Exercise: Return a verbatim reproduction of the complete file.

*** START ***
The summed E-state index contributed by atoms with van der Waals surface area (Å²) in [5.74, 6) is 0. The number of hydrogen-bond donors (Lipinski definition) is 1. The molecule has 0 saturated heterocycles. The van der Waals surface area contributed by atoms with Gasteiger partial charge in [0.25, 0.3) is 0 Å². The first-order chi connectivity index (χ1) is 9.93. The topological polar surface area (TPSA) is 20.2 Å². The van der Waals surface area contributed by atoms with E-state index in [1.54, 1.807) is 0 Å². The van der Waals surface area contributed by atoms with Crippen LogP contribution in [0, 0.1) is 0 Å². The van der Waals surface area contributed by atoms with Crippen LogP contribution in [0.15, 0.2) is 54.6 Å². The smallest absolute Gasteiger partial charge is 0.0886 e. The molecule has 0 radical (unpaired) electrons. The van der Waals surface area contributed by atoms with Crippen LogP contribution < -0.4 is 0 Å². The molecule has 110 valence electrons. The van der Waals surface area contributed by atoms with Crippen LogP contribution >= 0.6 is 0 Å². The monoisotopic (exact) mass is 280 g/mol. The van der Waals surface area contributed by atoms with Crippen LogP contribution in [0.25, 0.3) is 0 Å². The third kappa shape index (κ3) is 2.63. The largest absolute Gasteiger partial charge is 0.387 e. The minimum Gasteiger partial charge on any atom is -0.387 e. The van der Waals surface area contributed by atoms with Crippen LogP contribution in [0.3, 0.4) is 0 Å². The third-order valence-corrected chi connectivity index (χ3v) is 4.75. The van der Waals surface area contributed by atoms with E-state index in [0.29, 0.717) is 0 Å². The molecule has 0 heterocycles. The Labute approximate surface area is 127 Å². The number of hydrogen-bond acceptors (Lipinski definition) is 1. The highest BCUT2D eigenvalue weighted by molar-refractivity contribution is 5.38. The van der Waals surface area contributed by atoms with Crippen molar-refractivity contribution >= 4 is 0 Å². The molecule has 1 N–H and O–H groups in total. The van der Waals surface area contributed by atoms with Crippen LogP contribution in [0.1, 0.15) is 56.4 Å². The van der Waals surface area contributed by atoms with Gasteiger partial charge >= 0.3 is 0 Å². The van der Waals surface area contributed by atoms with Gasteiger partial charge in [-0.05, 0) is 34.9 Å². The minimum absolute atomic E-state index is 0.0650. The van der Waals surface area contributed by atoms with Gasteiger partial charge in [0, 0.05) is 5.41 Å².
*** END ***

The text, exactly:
The summed E-state index contributed by atoms with van der Waals surface area (Å²) in [5.74, 6) is 0. The number of hydrogen-bond donors (Lipinski definition) is 1. The molecule has 0 saturated heterocycles. The van der Waals surface area contributed by atoms with Gasteiger partial charge in [0.25, 0.3) is 0 Å². The first-order chi connectivity index (χ1) is 9.93. The topological polar surface area (TPSA) is 20.2 Å². The van der Waals surface area contributed by atoms with E-state index in [1.54, 1.807) is 0 Å². The van der Waals surface area contributed by atoms with Crippen LogP contribution in [0, 0.1) is 0 Å². The van der Waals surface area contributed by atoms with Crippen LogP contribution in [0.15, 0.2) is 54.6 Å². The smallest absolute Gasteiger partial charge is 0.0886 e. The molecule has 0 radical (unpaired) electrons. The van der Waals surface area contributed by atoms with Crippen LogP contribution < -0.4 is 0 Å². The molecule has 110 valence electrons. The van der Waals surface area contributed by atoms with Crippen LogP contribution >= 0.6 is 0 Å². The monoisotopic (exact) mass is 280 g/mol. The van der Waals surface area contributed by atoms with Crippen LogP contribution in [0.25, 0.3) is 0 Å². The third kappa shape index (κ3) is 2.63. The largest absolute Gasteiger partial charge is 0.387 e. The minimum Gasteiger partial charge on any atom is -0.387 e. The van der Waals surface area contributed by atoms with Crippen LogP contribution in [0.3, 0.4) is 0 Å². The third-order valence-corrected chi connectivity index (χ3v) is 4.75. The van der Waals surface area contributed by atoms with E-state index in [0.29, 0.717) is 0 Å². The molecule has 0 heterocycles. The Labute approximate surface area is 127 Å². The number of hydrogen-bond acceptors (Lipinski definition) is 1. The highest BCUT2D eigenvalue weighted by molar-refractivity contribution is 5.38. The van der Waals surface area contributed by atoms with Crippen molar-refractivity contribution >= 4 is 0 Å². The molecule has 1 N–H and O–H groups in total. The van der Waals surface area contributed by atoms with Crippen LogP contribution in [0.1, 0.15) is 56.4 Å². The van der Waals surface area contributed by atoms with Gasteiger partial charge >= 0.3 is 0 Å². The van der Waals surface area contributed by atoms with Gasteiger partial charge in [-0.05, 0) is 34.9 Å². The minimum absolute atomic E-state index is 0.0650. The van der Waals surface area contributed by atoms with Gasteiger partial charge in [0, 0.05) is 5.41 Å².